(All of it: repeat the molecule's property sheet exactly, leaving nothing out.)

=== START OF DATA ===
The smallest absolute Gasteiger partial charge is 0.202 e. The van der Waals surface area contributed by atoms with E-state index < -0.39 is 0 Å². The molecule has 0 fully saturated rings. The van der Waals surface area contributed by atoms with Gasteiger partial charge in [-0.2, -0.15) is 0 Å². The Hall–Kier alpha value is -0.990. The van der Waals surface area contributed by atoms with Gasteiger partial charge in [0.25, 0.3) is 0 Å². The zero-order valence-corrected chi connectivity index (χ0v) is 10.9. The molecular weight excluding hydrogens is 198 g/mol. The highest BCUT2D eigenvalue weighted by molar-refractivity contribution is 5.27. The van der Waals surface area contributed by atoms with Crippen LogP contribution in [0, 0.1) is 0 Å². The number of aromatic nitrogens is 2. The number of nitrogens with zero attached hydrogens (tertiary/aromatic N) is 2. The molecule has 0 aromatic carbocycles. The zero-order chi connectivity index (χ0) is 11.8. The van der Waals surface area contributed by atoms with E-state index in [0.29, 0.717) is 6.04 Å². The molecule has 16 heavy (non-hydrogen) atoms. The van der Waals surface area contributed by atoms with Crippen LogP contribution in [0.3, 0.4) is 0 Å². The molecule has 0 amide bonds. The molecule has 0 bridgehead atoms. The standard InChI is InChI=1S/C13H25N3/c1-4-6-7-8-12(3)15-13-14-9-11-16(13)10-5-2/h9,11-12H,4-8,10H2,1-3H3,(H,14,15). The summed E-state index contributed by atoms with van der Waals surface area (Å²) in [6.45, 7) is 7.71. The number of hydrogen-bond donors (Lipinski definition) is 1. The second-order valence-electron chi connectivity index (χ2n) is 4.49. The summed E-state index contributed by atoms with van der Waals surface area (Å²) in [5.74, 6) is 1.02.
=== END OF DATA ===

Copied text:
The smallest absolute Gasteiger partial charge is 0.202 e. The van der Waals surface area contributed by atoms with E-state index < -0.39 is 0 Å². The molecule has 0 fully saturated rings. The van der Waals surface area contributed by atoms with Gasteiger partial charge in [-0.2, -0.15) is 0 Å². The Hall–Kier alpha value is -0.990. The van der Waals surface area contributed by atoms with Gasteiger partial charge in [0.25, 0.3) is 0 Å². The zero-order valence-corrected chi connectivity index (χ0v) is 10.9. The molecular weight excluding hydrogens is 198 g/mol. The highest BCUT2D eigenvalue weighted by molar-refractivity contribution is 5.27. The van der Waals surface area contributed by atoms with Crippen LogP contribution in [0, 0.1) is 0 Å². The number of aromatic nitrogens is 2. The number of nitrogens with zero attached hydrogens (tertiary/aromatic N) is 2. The molecule has 0 aromatic carbocycles. The zero-order chi connectivity index (χ0) is 11.8. The van der Waals surface area contributed by atoms with E-state index in [0.29, 0.717) is 6.04 Å². The molecule has 16 heavy (non-hydrogen) atoms. The van der Waals surface area contributed by atoms with Crippen LogP contribution in [0.3, 0.4) is 0 Å². The molecule has 0 amide bonds. The molecule has 0 bridgehead atoms. The standard InChI is InChI=1S/C13H25N3/c1-4-6-7-8-12(3)15-13-14-9-11-16(13)10-5-2/h9,11-12H,4-8,10H2,1-3H3,(H,14,15). The summed E-state index contributed by atoms with van der Waals surface area (Å²) in [6.45, 7) is 7.71. The number of hydrogen-bond donors (Lipinski definition) is 1. The second-order valence-electron chi connectivity index (χ2n) is 4.49. The summed E-state index contributed by atoms with van der Waals surface area (Å²) in [5.74, 6) is 1.02.